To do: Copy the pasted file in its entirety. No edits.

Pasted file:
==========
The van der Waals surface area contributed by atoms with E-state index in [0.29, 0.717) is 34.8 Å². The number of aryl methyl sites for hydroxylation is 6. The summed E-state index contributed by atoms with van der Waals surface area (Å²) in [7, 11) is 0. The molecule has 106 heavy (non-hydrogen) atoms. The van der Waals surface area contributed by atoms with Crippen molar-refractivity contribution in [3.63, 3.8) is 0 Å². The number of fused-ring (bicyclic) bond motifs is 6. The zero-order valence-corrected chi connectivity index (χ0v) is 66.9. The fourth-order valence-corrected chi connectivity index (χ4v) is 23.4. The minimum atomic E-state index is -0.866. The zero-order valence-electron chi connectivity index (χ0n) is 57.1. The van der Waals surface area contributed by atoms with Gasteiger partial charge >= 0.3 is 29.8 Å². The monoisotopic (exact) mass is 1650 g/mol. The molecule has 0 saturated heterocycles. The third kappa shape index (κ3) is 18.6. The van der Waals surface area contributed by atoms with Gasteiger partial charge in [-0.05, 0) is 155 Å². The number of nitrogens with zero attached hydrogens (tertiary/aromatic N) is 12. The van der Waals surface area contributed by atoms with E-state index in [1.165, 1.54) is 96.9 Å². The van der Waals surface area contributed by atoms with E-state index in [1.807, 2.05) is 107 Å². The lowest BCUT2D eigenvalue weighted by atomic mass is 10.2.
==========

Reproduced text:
The van der Waals surface area contributed by atoms with E-state index in [0.29, 0.717) is 34.8 Å². The number of aryl methyl sites for hydroxylation is 6. The summed E-state index contributed by atoms with van der Waals surface area (Å²) in [7, 11) is 0. The molecule has 106 heavy (non-hydrogen) atoms. The van der Waals surface area contributed by atoms with Crippen molar-refractivity contribution in [3.63, 3.8) is 0 Å². The number of fused-ring (bicyclic) bond motifs is 6. The zero-order valence-corrected chi connectivity index (χ0v) is 66.9. The fourth-order valence-corrected chi connectivity index (χ4v) is 23.4. The minimum atomic E-state index is -0.866. The zero-order valence-electron chi connectivity index (χ0n) is 57.1. The van der Waals surface area contributed by atoms with Gasteiger partial charge >= 0.3 is 29.8 Å². The monoisotopic (exact) mass is 1650 g/mol. The molecule has 0 saturated heterocycles. The third kappa shape index (κ3) is 18.6. The van der Waals surface area contributed by atoms with Gasteiger partial charge in [-0.05, 0) is 155 Å². The number of nitrogens with zero attached hydrogens (tertiary/aromatic N) is 12. The van der Waals surface area contributed by atoms with E-state index in [1.165, 1.54) is 96.9 Å². The van der Waals surface area contributed by atoms with E-state index in [1.807, 2.05) is 107 Å². The lowest BCUT2D eigenvalue weighted by atomic mass is 10.2.